The Dungeon Workshop is an Instagram account run by gamer and dungeon crafter Bob Richens. On it, Bob shows off such electrified and actuated dungeon creations as flickering wall torches, glowing magic mushrooms, fountains that pump real water (and then turn to blood), and a wizard whose crystal ball staff lights up when her cat-familiar gets nearby.

And then there’s his most recent project. Behold the Beholder, the iconic D&D monster that’s a giant floating head, all slavering teeth, evil cyclopean eyeball, and wriggling, Medusa-like eye stalks.

Bob brought his Beholder to life by installing a red 3 watt LED as the main eye and tiny surface-mount LEDs in the Beholder’s many eye stalks. We asked him to share some of the build details with us. Here’s what he sent.

Bill of Materials

(1) Reaper Miniatures “Eyebeast” model
(1) red, 3 watt LED for the main eye
various colored LEDs 0402-sized SMD
various resistor values, 0603-sized
various SMD capacitor values and sizes
thin, copper circuit board
magnet wire ~35 gauge
(2) CR2032 batteries
multiple MIC1557 timer chips
(1) micro on/off switch
(1) base to house all of the electronics
misc hardware (nuts, bolts, etc), glue, misc hand and power tools, paint and brushes

Build Notes

  • Using a ridiculously small drill bit and a Dremel tool, I drilled tiny holes through the eye stalks and down into the main body.
  • I also drilled a channel through one of the leg stalks and into the base. This is where I will run my wires to the circuit board and power.
  • I then soldered the super-thin wires to the surface-mount LEDs and threaded their wires through the eye stalk channels I’d drilled, and into the base.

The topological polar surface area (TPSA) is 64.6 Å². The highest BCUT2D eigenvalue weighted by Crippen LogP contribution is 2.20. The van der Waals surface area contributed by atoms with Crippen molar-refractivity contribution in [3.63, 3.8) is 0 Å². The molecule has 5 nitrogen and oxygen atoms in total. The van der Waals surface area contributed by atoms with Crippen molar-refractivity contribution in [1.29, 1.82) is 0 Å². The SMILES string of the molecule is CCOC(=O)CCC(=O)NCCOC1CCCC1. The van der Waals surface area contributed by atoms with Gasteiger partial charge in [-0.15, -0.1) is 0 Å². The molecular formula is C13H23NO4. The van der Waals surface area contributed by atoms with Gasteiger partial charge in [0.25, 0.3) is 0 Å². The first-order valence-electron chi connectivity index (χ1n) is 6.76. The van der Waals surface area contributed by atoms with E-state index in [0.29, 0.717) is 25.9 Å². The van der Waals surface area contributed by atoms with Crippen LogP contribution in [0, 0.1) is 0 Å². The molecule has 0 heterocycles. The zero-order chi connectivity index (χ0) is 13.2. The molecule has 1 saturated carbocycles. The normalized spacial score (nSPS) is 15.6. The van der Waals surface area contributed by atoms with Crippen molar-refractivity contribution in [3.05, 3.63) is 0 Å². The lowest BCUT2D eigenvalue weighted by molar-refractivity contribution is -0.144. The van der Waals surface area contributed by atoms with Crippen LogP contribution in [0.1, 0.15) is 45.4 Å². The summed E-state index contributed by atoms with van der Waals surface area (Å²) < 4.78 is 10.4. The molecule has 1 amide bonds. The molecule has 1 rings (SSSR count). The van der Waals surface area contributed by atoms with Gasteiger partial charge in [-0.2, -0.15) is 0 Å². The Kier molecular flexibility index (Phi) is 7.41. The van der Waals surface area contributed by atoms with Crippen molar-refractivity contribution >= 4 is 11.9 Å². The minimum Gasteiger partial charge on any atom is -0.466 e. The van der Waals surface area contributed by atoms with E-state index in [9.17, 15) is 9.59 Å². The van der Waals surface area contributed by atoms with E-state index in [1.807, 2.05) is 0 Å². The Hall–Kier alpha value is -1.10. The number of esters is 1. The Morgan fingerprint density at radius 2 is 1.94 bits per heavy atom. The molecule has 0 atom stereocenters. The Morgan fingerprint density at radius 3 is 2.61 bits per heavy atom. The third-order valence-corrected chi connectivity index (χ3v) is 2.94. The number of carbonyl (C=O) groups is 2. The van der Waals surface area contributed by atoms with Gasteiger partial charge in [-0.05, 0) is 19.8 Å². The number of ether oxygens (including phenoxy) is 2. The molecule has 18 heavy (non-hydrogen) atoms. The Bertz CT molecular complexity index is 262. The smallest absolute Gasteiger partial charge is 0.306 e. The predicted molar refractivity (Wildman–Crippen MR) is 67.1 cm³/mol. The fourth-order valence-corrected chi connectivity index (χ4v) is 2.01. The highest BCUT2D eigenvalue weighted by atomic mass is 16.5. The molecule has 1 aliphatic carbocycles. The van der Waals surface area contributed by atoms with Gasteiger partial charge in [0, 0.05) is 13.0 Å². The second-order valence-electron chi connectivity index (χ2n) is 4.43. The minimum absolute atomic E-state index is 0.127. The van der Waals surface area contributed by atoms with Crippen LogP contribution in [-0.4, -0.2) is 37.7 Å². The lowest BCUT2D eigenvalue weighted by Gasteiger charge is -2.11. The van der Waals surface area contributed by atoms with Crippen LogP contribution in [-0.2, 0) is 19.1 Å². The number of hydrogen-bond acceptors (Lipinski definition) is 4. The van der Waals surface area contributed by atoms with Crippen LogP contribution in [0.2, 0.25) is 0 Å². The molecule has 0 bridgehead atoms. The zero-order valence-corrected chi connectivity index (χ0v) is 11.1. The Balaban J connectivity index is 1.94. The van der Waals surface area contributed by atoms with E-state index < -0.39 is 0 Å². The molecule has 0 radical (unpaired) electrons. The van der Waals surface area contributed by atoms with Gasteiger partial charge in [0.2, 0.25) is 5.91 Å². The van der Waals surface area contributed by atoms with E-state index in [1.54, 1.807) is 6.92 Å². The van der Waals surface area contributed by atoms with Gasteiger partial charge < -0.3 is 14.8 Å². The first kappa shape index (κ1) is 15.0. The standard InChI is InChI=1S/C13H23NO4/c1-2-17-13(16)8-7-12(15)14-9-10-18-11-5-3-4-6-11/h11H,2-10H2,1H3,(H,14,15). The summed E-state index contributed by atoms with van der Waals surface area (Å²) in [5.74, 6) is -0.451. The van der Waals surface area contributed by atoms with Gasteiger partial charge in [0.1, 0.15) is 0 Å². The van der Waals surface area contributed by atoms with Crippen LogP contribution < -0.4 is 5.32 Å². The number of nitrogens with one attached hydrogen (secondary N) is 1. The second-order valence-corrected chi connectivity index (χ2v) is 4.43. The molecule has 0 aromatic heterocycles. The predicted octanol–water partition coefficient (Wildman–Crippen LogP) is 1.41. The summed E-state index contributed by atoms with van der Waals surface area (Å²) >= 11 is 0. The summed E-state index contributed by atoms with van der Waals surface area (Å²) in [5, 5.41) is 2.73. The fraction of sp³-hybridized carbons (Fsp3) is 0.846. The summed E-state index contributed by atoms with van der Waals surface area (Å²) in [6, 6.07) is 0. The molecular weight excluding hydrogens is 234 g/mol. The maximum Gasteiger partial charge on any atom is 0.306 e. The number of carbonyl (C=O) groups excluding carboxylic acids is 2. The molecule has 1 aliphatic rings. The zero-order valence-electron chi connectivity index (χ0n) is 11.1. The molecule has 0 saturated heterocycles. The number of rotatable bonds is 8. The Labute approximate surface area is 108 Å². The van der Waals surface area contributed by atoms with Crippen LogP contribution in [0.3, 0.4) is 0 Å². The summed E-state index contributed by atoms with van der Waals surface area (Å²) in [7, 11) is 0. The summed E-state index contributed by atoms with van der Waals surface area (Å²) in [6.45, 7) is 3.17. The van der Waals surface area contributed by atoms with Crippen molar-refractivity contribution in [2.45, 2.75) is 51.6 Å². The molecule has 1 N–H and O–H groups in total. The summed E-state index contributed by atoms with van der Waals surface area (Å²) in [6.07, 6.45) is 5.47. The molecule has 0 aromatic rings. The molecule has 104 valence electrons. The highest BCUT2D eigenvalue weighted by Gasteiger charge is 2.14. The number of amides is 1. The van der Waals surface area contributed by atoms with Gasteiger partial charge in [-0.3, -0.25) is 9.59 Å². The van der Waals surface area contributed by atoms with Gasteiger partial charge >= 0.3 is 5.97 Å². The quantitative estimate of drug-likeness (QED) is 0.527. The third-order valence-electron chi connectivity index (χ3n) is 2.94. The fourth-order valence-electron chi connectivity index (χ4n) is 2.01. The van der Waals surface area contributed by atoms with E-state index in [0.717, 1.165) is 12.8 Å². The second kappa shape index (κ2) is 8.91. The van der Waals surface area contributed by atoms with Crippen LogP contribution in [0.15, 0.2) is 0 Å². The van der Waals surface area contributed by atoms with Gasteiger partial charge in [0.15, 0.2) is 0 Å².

• Using my Dremel, I gouged out the main eye and installed a 3 watt LED (with wires attached). The wire was then fed through to the base via the hollow leg stalk I’d drilled out.
  • Next, I cut out the circuit board material so that it could fit inside of the base. On the PCB, I installed the MIC1557 timer ICs. I then used the resistor/capacitor (R/C) components to build one flashing circuit for each LED. The different R/C component values are used to set the desired flash rate and flashing style. Finally, I soldered the wires from the LEDs to the timer circuits outputs (one per light).
  • Testing out the LEDs.

  • With the circuit built, I then built a small holder for the batteries on the circuit board and installed an on/off switch between the battery and circuits. Everything then got stowed inside of the base and epoxied in place to seal and protect the components.
  • After that, it was only a matter of painting and detailing the model.

All of the tested and working electronics mounted on a PCB and fixed with epoxy into the base of the mini.

The Beholder in all of his gruesome glory. The drool is a nice touch.